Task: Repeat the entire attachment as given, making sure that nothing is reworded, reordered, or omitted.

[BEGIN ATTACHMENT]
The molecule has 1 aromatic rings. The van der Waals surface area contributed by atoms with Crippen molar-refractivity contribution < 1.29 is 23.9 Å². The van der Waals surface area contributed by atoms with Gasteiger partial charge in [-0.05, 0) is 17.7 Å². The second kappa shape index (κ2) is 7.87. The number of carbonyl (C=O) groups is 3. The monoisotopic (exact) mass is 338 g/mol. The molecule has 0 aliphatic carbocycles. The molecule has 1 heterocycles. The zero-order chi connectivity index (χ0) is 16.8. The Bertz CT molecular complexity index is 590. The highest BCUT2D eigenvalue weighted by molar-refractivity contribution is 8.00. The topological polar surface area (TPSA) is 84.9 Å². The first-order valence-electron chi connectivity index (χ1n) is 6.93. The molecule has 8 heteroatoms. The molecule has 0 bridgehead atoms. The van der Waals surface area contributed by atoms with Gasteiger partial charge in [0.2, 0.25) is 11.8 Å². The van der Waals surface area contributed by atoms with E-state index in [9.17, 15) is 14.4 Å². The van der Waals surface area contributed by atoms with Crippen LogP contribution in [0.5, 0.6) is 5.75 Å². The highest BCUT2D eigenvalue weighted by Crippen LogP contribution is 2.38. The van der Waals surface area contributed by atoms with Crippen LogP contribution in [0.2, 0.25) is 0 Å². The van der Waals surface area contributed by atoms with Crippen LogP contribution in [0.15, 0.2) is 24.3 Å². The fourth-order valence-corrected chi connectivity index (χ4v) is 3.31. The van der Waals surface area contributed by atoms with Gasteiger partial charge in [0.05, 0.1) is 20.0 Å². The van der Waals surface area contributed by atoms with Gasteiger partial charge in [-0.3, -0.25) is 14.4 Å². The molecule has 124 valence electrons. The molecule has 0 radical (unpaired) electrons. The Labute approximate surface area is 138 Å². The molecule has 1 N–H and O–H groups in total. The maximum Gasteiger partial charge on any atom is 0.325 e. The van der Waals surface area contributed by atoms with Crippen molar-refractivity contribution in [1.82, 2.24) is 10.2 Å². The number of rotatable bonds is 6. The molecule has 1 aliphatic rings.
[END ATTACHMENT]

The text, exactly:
The molecule has 1 aromatic rings. The van der Waals surface area contributed by atoms with Crippen molar-refractivity contribution < 1.29 is 23.9 Å². The van der Waals surface area contributed by atoms with Gasteiger partial charge in [-0.05, 0) is 17.7 Å². The second kappa shape index (κ2) is 7.87. The number of carbonyl (C=O) groups is 3. The monoisotopic (exact) mass is 338 g/mol. The molecule has 0 aliphatic carbocycles. The molecule has 1 heterocycles. The zero-order chi connectivity index (χ0) is 16.8. The Bertz CT molecular complexity index is 590. The highest BCUT2D eigenvalue weighted by molar-refractivity contribution is 8.00. The topological polar surface area (TPSA) is 84.9 Å². The first-order valence-electron chi connectivity index (χ1n) is 6.93. The molecule has 8 heteroatoms. The molecule has 0 bridgehead atoms. The van der Waals surface area contributed by atoms with Gasteiger partial charge in [0.2, 0.25) is 11.8 Å². The van der Waals surface area contributed by atoms with E-state index in [9.17, 15) is 14.4 Å². The van der Waals surface area contributed by atoms with Crippen LogP contribution in [0.5, 0.6) is 5.75 Å². The highest BCUT2D eigenvalue weighted by Crippen LogP contribution is 2.38. The van der Waals surface area contributed by atoms with Crippen LogP contribution in [0.2, 0.25) is 0 Å². The van der Waals surface area contributed by atoms with Crippen LogP contribution in [0.15, 0.2) is 24.3 Å². The fourth-order valence-corrected chi connectivity index (χ4v) is 3.31. The van der Waals surface area contributed by atoms with Gasteiger partial charge in [0.05, 0.1) is 20.0 Å². The van der Waals surface area contributed by atoms with Gasteiger partial charge in [-0.3, -0.25) is 14.4 Å². The molecule has 124 valence electrons. The molecule has 0 radical (unpaired) electrons. The Labute approximate surface area is 138 Å². The molecule has 1 N–H and O–H groups in total. The maximum Gasteiger partial charge on any atom is 0.325 e. The van der Waals surface area contributed by atoms with Crippen molar-refractivity contribution in [1.82, 2.24) is 10.2 Å². The number of rotatable bonds is 6. The molecule has 1 aliphatic rings.